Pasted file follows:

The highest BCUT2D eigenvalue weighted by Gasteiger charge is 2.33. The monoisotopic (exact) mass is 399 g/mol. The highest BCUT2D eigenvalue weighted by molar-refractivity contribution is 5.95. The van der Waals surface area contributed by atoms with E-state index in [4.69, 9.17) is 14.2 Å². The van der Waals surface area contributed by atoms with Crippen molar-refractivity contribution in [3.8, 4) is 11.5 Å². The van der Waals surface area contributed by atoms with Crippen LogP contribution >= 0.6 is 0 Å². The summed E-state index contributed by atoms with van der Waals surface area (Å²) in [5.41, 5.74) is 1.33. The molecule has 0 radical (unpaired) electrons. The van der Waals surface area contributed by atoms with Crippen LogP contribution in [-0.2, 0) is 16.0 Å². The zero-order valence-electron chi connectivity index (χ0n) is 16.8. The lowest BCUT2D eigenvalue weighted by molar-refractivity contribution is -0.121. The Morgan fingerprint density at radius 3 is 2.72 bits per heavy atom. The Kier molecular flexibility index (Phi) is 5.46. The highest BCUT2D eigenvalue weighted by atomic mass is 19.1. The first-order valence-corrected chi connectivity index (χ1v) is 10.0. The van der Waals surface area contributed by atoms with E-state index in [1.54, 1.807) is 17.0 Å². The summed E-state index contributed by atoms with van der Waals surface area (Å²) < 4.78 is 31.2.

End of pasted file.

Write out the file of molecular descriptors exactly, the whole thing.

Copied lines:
The highest BCUT2D eigenvalue weighted by Gasteiger charge is 2.33. The monoisotopic (exact) mass is 399 g/mol. The highest BCUT2D eigenvalue weighted by molar-refractivity contribution is 5.95. The van der Waals surface area contributed by atoms with E-state index in [4.69, 9.17) is 14.2 Å². The van der Waals surface area contributed by atoms with Crippen molar-refractivity contribution in [3.8, 4) is 11.5 Å². The van der Waals surface area contributed by atoms with Crippen LogP contribution >= 0.6 is 0 Å². The summed E-state index contributed by atoms with van der Waals surface area (Å²) in [5.41, 5.74) is 1.33. The molecule has 0 radical (unpaired) electrons. The van der Waals surface area contributed by atoms with Crippen LogP contribution in [-0.2, 0) is 16.0 Å². The zero-order valence-electron chi connectivity index (χ0n) is 16.8. The lowest BCUT2D eigenvalue weighted by molar-refractivity contribution is -0.121. The Morgan fingerprint density at radius 3 is 2.72 bits per heavy atom. The Kier molecular flexibility index (Phi) is 5.46. The highest BCUT2D eigenvalue weighted by atomic mass is 19.1. The first-order valence-corrected chi connectivity index (χ1v) is 10.0. The van der Waals surface area contributed by atoms with E-state index in [1.54, 1.807) is 17.0 Å². The summed E-state index contributed by atoms with van der Waals surface area (Å²) < 4.78 is 31.2.